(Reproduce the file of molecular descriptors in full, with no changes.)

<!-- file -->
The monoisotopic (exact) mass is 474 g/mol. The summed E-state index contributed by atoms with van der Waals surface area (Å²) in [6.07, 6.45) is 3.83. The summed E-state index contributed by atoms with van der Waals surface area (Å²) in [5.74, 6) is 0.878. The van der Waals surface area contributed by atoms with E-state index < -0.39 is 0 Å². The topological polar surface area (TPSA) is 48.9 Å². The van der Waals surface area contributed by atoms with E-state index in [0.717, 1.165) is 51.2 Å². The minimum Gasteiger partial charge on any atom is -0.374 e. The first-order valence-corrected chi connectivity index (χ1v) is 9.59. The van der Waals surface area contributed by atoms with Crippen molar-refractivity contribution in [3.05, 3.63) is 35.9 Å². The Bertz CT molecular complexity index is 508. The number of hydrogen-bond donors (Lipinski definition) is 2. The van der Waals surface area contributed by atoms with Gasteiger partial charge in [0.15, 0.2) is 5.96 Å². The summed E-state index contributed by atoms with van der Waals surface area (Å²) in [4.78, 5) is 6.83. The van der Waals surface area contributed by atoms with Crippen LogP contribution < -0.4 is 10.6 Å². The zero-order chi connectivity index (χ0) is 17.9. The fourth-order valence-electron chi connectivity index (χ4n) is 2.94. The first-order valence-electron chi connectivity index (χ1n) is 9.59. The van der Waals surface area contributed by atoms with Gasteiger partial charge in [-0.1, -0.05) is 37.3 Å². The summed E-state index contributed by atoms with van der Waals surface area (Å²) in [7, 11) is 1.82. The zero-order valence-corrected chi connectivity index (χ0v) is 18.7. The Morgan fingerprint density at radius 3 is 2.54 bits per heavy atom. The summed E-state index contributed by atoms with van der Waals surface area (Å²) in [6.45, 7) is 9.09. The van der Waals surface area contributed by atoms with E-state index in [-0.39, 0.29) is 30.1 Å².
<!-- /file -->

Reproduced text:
The monoisotopic (exact) mass is 474 g/mol. The summed E-state index contributed by atoms with van der Waals surface area (Å²) in [6.07, 6.45) is 3.83. The summed E-state index contributed by atoms with van der Waals surface area (Å²) in [5.74, 6) is 0.878. The van der Waals surface area contributed by atoms with E-state index < -0.39 is 0 Å². The topological polar surface area (TPSA) is 48.9 Å². The van der Waals surface area contributed by atoms with E-state index in [0.717, 1.165) is 51.2 Å². The minimum Gasteiger partial charge on any atom is -0.374 e. The first-order valence-corrected chi connectivity index (χ1v) is 9.59. The van der Waals surface area contributed by atoms with Crippen molar-refractivity contribution in [3.05, 3.63) is 35.9 Å². The Bertz CT molecular complexity index is 508. The number of hydrogen-bond donors (Lipinski definition) is 2. The van der Waals surface area contributed by atoms with Gasteiger partial charge in [0.15, 0.2) is 5.96 Å². The summed E-state index contributed by atoms with van der Waals surface area (Å²) in [4.78, 5) is 6.83. The van der Waals surface area contributed by atoms with Crippen LogP contribution < -0.4 is 10.6 Å². The zero-order chi connectivity index (χ0) is 17.9. The fourth-order valence-electron chi connectivity index (χ4n) is 2.94. The first-order valence-electron chi connectivity index (χ1n) is 9.59. The van der Waals surface area contributed by atoms with Gasteiger partial charge in [-0.1, -0.05) is 37.3 Å². The summed E-state index contributed by atoms with van der Waals surface area (Å²) in [7, 11) is 1.82. The zero-order valence-corrected chi connectivity index (χ0v) is 18.7. The Morgan fingerprint density at radius 3 is 2.54 bits per heavy atom. The summed E-state index contributed by atoms with van der Waals surface area (Å²) in [6.45, 7) is 9.09. The van der Waals surface area contributed by atoms with E-state index in [-0.39, 0.29) is 30.1 Å².